Just for reference, the HID lamp family includes such diverse branches as sodium vapor and mercury vapor which are, for the most part, totally useless for film and video production because of their low color rendering indexes (CRI) and color temperatures; with the noted exception of the famous traveling matte sodium vapor process or “yellow screen” used by Disney studios until the digital age. You know that those two bulb types are mostly usable as street and warehouse lighting but some might even debate that. QMH or CMH lamps can be a big step up from the limited color temperatures of mercury or sodium vapor. This is because they can have CRI values up to about 95 (particularly CMH has a lot of promise in this area) with 80 to 90 very common and have a variety of color temperatures available. You can also have a tungsten colored, high CRI CMH bulb too! You can get tungsten colored QMH but the color rendering result is not that great.
So we’ve established though that the HMI is really the older technology QMH type bulb, but what are some of the other things which made the HMI so interesting to the film/tv world in the first place?
HMI as a Household Name in the Film/TV World
So what is HMI technology anyway and what makes it so great as the bulb of choice?
- Color Temperature 6000K. No it’s really not 5600K like many think! That’s just a myth. But some competitors like Ushio and Eiko do it the right way and make 5600K versions. What bulb is in that “HMI” you just rented? Interesting question isn’t it?
- CRI. HMI CRI is 85 or above and more often 90.
- Hot Restrike or “HR”. The ability to turn the bulb and fixture back on immediately after turning it off. The less expensive bulbs (NHR) will require that you wait about 5 to 10 minutes of cooling off before you can turn them on again. Very inconvenient but not insurmountable.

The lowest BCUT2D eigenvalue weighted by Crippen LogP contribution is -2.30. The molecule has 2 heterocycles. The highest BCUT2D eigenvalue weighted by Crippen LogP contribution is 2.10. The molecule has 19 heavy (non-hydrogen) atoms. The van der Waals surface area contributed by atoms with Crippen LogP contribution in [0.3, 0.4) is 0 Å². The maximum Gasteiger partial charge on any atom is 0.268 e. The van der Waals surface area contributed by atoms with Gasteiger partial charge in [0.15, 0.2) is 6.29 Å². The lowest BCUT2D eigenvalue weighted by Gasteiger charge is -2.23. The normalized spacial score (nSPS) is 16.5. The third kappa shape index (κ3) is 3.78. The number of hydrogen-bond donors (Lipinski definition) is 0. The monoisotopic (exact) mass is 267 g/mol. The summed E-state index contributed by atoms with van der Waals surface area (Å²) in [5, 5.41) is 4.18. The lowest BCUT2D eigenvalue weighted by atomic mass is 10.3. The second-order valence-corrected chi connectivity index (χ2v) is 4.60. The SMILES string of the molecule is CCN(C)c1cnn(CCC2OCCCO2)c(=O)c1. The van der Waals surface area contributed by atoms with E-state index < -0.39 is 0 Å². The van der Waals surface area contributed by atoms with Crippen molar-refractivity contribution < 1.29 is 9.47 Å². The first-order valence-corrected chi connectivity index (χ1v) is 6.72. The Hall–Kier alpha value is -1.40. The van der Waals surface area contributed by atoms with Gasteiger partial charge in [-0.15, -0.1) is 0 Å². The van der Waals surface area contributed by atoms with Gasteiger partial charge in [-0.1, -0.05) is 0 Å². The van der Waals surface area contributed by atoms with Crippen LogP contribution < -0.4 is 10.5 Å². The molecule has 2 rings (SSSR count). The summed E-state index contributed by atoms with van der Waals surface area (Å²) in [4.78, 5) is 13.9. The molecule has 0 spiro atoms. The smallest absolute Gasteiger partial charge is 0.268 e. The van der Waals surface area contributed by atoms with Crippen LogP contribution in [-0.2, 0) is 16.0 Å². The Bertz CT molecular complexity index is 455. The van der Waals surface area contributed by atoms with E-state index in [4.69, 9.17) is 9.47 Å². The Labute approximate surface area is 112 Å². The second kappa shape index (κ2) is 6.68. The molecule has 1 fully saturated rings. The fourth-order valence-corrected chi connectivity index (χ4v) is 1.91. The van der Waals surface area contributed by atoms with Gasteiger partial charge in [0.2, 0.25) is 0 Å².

- Ultraviolet Shielding on the Bulb Itself. An outer glass shell that is UV protective. These bulbs emit UVA / UVB in varying quantities. HMI brand has UV shielding built-in as well as some of its competitors also do the same. Even with the UV shielding though it’s still not safe in an open face fixture.
What makes the “HMI” fixture that uses bulbs like Osram’s HMI so wonderful?
- Flicker free ballast. We’ll talk more about this later, but as with the fluorescent ballast world, we have a magnetic or an electronic ballast choice for CMH. Not that its impossible to find flicker with an electronic ballast (as with fluorescent also), but the chances increase greatly for a better experience. We’ll need to check the “output frequency” specification to be sure. Ideally, to be safe it should be measured in as high as possible a hertz value (beyond the mains frequency if possible) to avoid flicker.
- Hot Restrike. Not just a function of the bulb. The ballast ignitor must also be capable of this.
Given this information about HMI, we now know what we want to shoot for in building our fresnel–to make it as close to a professional-level HMI fixture as possible.
In the next part, we’ll actually acquire an old fresnel from somewhere like eBay, open it up, replace the appropriate parts inside and attach our ballast and new bulb.
Osram HMI Information “Osram Trademarks and HMI History”
Answers.com (wikipedia) “Hydrargyrum Medium-Arc Iodide”
Answers.com (wikipedia) “Sodium Vapor Process”
Einlightred “Light History”